ABP mulls options as returns decline further
NETHERLANDS – Europe’s largest pension fund, the Dutch civil service Stichting Pensioenfonds ABP, says it needs scope to take “decisive action” after posting another decline in returns in the first quarter.
ABP board chairman John Neervens says the fund can meet its objectives “provided we have the scope to take decisive action, through higher premiums and possibly a temporary limiting of indexation, for the economically active, the inactive and the retired”.
The fund says it is in ongoing dialogue with its social partners on improving its financial position.
The comments came as it posted an investment return of –2% in the first quarter of 2003 and its coverage ratio fell to 99%. As at the end of March it had around 133 billion euros in assets under management.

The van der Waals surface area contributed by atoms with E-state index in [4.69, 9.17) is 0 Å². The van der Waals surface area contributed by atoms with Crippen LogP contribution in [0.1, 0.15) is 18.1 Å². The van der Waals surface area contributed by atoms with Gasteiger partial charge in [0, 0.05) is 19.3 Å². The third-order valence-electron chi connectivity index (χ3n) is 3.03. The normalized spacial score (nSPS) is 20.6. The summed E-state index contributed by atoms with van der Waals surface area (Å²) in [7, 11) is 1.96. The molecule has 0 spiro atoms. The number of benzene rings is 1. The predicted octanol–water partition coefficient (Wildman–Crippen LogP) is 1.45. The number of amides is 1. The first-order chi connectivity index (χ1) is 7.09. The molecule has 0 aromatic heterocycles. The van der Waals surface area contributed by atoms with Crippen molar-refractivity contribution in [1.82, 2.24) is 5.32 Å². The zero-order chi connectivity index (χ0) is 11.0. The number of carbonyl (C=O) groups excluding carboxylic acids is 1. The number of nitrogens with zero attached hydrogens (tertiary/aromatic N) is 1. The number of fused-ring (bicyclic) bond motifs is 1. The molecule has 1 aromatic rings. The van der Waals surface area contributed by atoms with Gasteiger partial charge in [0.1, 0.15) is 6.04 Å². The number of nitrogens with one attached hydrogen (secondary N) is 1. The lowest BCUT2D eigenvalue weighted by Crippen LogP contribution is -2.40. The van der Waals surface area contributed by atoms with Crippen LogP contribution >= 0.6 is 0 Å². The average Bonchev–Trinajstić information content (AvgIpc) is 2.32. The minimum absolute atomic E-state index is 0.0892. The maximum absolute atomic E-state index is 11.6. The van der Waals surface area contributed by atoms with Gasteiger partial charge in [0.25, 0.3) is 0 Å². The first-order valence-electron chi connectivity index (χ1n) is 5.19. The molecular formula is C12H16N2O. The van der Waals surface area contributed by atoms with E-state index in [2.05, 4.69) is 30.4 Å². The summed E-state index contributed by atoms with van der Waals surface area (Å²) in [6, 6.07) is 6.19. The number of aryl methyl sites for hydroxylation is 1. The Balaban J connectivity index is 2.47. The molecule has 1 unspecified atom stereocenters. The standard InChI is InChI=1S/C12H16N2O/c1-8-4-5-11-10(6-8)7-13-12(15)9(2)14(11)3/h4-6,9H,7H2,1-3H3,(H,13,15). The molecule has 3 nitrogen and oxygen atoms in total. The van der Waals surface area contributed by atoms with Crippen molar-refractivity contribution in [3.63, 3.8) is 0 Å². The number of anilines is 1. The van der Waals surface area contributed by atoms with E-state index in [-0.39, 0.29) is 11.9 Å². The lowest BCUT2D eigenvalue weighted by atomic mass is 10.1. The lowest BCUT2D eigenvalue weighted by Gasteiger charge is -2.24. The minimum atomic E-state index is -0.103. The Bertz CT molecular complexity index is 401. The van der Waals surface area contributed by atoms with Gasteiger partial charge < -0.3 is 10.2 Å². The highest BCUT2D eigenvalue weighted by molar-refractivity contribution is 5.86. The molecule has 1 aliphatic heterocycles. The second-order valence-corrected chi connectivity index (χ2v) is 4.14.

Dutch shares declined by 19% in the period, and ABP stresses that less than 5% of its portfolio is in these assets. And the “debacle” at Dutch retailer Ahold “had only a minimal effect on the total return”.
ABP’s chief investment officer Jean Frijns said: “The concerns of our customers about shares are understandable, but ABP’s greatest concerns relate to the return on fixed-income securities, given that interest rates are at their lowest for 40 years.” He added that in the medium term, shares look “reasonably attractive”.
Frijns added that ABP’s focus on risk management is serving it well in the current markets.
“In the short term, ABP expects investment markets to continue to face great price fluctuations,” the fund said. “Besides the war in Iraq, the high volatility of the markets also mirrors a move to new, balanced valuation levels that accurately reflect a more uncertain world with lower expectations as to profit growth.”
It added that its 10-year return currently stands at an average of almost seven percent.